Ansell, who oversees Rush’s community service programs, says the volunteers’ experience in Haiti gives the volunteers insights they can apply in Chicago. “It provides a deep understanding of how to approach a community,” he says.

“We can’t come in riding on a white horse. We have to come in very humbly, with the idea that if we’re going to commit, we’re going to commit over time.”

The trips also serve an educational purpose, providing Rush residents and students from all the University’s colleges with an exposure to tropical medicine and the broader issue of global health disparities. “Learning to provide care as part of interdisciplinary team in an extreme environment makes you more prepared to be a better practitioner,” says Susanna Chubinskaya, PhD, associate provost, Office of Faculty Affairs, which includes the Office of Global Health.

Until recently, Wang had been volunteering most of the time she spent on the Haiti and Dominican Republic missions while also juggling multiple responsibilities at Rush — she’s a physician and medical director at Rush University Internists, a primary care practice, and assistant program director of Rush’s residency program in internal medicine. Earlier this year, she was appointed director of the Office of Global Health, making her relief work part of her official Rush duties (to make room for it, she’ll give up her medical director role).

“Putting someone like Stephanie in charge really indicates Rush’s commitment to our global health program and understanding the academic and service mission of global health,” Chubinskaya says. That commitment also is evident in a global health elective course for fourth-year medical students and a global health internal medicine residency/fellowship track.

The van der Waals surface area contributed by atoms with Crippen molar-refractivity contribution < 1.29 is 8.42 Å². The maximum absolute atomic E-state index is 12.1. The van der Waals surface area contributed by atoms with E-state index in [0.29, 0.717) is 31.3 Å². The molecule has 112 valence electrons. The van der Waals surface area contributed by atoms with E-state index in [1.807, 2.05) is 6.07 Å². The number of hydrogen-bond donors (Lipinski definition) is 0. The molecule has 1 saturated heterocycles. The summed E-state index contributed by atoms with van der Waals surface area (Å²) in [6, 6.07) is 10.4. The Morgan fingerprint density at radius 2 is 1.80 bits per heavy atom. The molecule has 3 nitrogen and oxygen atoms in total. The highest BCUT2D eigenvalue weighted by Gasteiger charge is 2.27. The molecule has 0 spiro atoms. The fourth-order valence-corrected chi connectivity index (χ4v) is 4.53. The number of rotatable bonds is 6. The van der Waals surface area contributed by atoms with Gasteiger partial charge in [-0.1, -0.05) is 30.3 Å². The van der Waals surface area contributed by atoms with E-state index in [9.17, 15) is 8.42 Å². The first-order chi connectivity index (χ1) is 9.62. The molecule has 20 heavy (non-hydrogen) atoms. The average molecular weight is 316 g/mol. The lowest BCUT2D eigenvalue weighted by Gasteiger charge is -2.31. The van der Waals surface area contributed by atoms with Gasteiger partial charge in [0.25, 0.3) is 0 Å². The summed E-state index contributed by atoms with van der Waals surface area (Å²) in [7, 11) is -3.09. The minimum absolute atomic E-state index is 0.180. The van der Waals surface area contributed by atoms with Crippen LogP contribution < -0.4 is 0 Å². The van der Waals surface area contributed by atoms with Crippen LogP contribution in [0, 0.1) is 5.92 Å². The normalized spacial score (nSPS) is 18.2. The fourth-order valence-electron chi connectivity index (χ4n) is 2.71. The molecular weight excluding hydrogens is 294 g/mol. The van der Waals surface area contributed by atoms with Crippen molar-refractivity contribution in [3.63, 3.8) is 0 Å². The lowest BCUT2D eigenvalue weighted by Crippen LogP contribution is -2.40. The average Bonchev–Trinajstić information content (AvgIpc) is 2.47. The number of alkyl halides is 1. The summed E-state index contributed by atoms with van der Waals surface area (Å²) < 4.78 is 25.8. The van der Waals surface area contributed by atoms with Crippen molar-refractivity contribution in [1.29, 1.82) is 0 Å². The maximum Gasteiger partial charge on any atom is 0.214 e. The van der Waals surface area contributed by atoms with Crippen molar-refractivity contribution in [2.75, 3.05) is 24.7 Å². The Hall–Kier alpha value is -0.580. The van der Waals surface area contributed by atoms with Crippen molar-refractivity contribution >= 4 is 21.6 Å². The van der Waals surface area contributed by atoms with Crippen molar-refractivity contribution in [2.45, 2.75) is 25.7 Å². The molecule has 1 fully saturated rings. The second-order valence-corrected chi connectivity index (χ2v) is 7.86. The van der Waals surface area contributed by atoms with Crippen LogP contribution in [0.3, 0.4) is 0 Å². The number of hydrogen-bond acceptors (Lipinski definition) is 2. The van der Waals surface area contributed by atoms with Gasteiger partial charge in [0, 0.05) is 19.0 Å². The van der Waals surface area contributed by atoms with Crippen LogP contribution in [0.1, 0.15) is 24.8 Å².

Making progress ‘one patient at a time’

Wang plans to take an inventory of global health activities at Rush — which also include endeavors such as an annual global health symposium and a trip to Belize that nursing, allied health, and graduate research students make each year to provide care and build a home — and increase measurement and evaluation of the outcomes of such efforts. She also hopes to increase global health training opportunities for students from all colleges and medical residents and fellows.

Of course, she also will continue leading the work in Jerusalem, with the ultimate goal of putting Rush out of business there. “Systems change is crucial. We’re trying to find a way for the health system there to stand on its own two feet,” she says.

“But we don’t want to ignore the needs of patients today and focus exclusively on strengthening systems to take care of patients in the future. We’re fortunate to have great local partners helping us strike this balance. In the meantime, we just have to measure our progress one patient at a time.” 

Photograph by Annie Grossinger. Used by permission.